Hammond said the reduction in the allowance would ‘prevent inappropriate double tax relief’.

The government will consult on the detail of the reduction in the allowance, which Andrew Tully, pension expert at Retirement Advantage, said would restrict pensioners’ ability to plan.

‘People will need to carefully consider before they take benefits if there is a possibility they or their employer may want to make future pension contributions above a relatively low limit of £4,000 a year,’ he said.

‘However, people’s circumstances change so it isn’t always possible to know what the future may hold, and this change greatly restricts that ability to alter plans as you move through retirement.’

Pension 'salary sacrifice' continues

Pensions have escaped the chancellor’s clamp down on salary sacrifice arrangements. Salary sacrifice has become increasingly popular and allows employees to give up part of their salary, which is diverted into another benefits, typically a pension.

This allows both the employee and employer to make a saving on national insurance contributions (NICs) and reduces the amount of salary an employee has to pay income tax on.

Hammond said: ‘The majority of employees pay tax on a cash salary. But some are able to sacrifice salary and pay much lower tax on benefits in kind. This is unfair, and so from April 2017 employers and employees who use these schemes will pay the same taxes as everyone else.’

However, those using salary sacrifice to make pension contributions and pay for pension advice, for childcare, cycle to work schemes, and to pay for low-emission cars will be excluded from the clampdown. Those using salary sacrifice to fund other benefits, such as gym memberships and insurances, will find themselves paying more tax.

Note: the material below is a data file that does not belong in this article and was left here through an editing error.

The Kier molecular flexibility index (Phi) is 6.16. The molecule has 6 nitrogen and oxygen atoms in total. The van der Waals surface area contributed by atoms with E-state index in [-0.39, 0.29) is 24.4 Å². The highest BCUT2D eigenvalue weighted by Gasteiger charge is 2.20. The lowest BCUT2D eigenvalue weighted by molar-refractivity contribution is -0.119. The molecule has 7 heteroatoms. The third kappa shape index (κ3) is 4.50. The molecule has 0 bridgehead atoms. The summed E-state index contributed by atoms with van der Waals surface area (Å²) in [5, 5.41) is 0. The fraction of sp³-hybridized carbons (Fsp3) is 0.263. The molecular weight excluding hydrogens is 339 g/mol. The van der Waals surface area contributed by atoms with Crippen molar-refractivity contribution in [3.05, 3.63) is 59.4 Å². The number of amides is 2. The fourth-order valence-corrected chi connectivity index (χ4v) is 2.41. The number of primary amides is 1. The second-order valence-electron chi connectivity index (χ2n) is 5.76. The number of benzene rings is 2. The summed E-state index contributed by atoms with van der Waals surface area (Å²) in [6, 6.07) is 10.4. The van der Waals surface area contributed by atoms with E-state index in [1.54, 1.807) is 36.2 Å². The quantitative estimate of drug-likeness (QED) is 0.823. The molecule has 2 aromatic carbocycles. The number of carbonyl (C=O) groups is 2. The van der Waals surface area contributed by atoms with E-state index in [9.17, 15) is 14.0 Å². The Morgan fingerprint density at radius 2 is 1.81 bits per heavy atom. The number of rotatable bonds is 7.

‘This will mean that employees swapping salary for benefits will pay the same tax as the vast majority of individuals who buy them out of their post-tax income,’ said the government, which it estimates will save £85 million in 2017/18, £235 million each year for the three years after and £260 million in 2021/22.

Arrangements put in place before April 2017 will be protected until April 2018 and ‘arrangements for cars, accommodation and school fees will be protected until April 2021’, said the government.

‘Employers can choose to remunerate their employees in a range of different ways in addition to a cash salary. The tax system treats these different forms of remuneration inconsistently and sometimes more generously,’ said the government.

‘The government will therefore consider how the system could be made fairer between workers carrying out the same work under different arrangements and will look specifically at how the taxation of benefits in kind and expenses could be made fairer and more coherent.’

20 comments so far. Why not have your say?

Alan Tonks

Nov 23, 2016 at 16:29

"‘Low interest rates have helped our economy recover, but they’ve significantly reduced the interest people can earn on their cash savings,’ Hammond told the House of Commons"